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The Age of Spiritual Machines: When Computers Exceed Human Intelligence by Ray Kurzweil

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., Computer Models of Thought and Language (San Francisco: W H. Freeman, 1973). 15 Haneef A. Fatmi and R. W Young, “A Definition of Intelligence,” Nature 228 (1970): 97. 16 Alan Turing showed that the essential basis of computation could be modeled with a very simple theoretical machine. He created the first theoretical computer in 1936 (first introduced in Alan M. Turing, “On Computable Numbers with an Application to the Entscheinungs Problem,” Proc. London Math. Soc. 42 [1936]: 230-265) in an eponymous conception called the Turing machine. As with a number of Turing’s breakthroughs, he would have both the first and last word. The Turing machine represented the founding of modern computational theory. It has also persisted as our primary theoretical model of a computer because of its combination of simplicity and power.The Turing machine is one example of the simplicity of the foundations of intelligence.

Tufte, Edward R. The Visual Display of Quantitative Information. Cheshire, CT: Graphics Press, 1983. _______. Visual Explanations: Images and Quantities, Evidence and Narrative. Cheshire, CT: Graphics Press, 1997. Turing, Alan. “Computing Machinery and Intelligence.” Reprinted in Minds and Machines, edited by Alan Ross Anderson. Englewood Cliffs, NJ: Prentice-Hall, 1964. ________. “On Computable Numbers, with an Application to the Entscheidungsproblem ” Proceedings, London Mathematical Society, 2, no. 42 (1936). Turkle, Sherry. The Second Self: Computers and the Human Spirit. New York: Simon and Schuster, 1984. Tye, Michael. Ten Problems of Consciousness: A Representational Theory of the Phenomenal Mind. Cambridge, MA: MIT Press, 1995. Ullman, Shimon. The Interpretation of Visual Motion. Cambridge, MA: MIT Press, 1982.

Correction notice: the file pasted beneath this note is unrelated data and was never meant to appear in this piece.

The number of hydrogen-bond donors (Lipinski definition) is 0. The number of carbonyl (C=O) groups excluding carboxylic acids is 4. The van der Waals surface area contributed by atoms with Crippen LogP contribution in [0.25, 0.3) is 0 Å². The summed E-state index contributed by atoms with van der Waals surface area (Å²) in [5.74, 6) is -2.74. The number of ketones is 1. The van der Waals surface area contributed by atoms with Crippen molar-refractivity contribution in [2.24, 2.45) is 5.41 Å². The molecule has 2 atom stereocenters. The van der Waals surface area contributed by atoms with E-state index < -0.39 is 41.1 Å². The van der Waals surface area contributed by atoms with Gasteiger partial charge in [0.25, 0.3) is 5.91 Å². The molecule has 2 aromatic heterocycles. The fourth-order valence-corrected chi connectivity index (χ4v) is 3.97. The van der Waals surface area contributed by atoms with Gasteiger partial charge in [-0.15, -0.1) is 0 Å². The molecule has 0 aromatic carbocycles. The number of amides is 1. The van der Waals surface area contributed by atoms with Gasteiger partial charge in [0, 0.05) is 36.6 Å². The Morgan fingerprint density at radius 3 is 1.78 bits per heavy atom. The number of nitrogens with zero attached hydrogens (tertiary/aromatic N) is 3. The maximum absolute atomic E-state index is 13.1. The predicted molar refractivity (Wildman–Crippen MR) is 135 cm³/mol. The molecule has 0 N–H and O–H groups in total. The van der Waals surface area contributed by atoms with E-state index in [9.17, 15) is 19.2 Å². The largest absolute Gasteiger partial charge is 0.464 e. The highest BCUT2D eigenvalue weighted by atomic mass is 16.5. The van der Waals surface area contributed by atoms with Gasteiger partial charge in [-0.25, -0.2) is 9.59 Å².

pages: 528 words: 146,459

Computer: A History of the Information Machine by Martin Campbell-Kelly, William Aspray, Nathan L. Ensmenger, Jeffrey R. Yost

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In short, the Turing Machine embodied all the logical capabilities of a modern computer. Alan Turing was born in 1912 and at school he was drawn to science and practical experimenting. He won a scholarship to King’s College, Cambridge University, and graduated in mathematics with the highest honors in 1934. He became a Fellow of King’s College and, in 1936, published his classic paper “On Computable Numbers with an Application to the Entscheidungsproblem” in which he described the Turing Machine. Turing showed that not all mathematical questions were decidable, and that one could not always determine whether or not a mathematical function was computable. For nonmathematicians this was an obscure concept to grasp, although later—after World War II—Turing explained the idea in an article in Science News.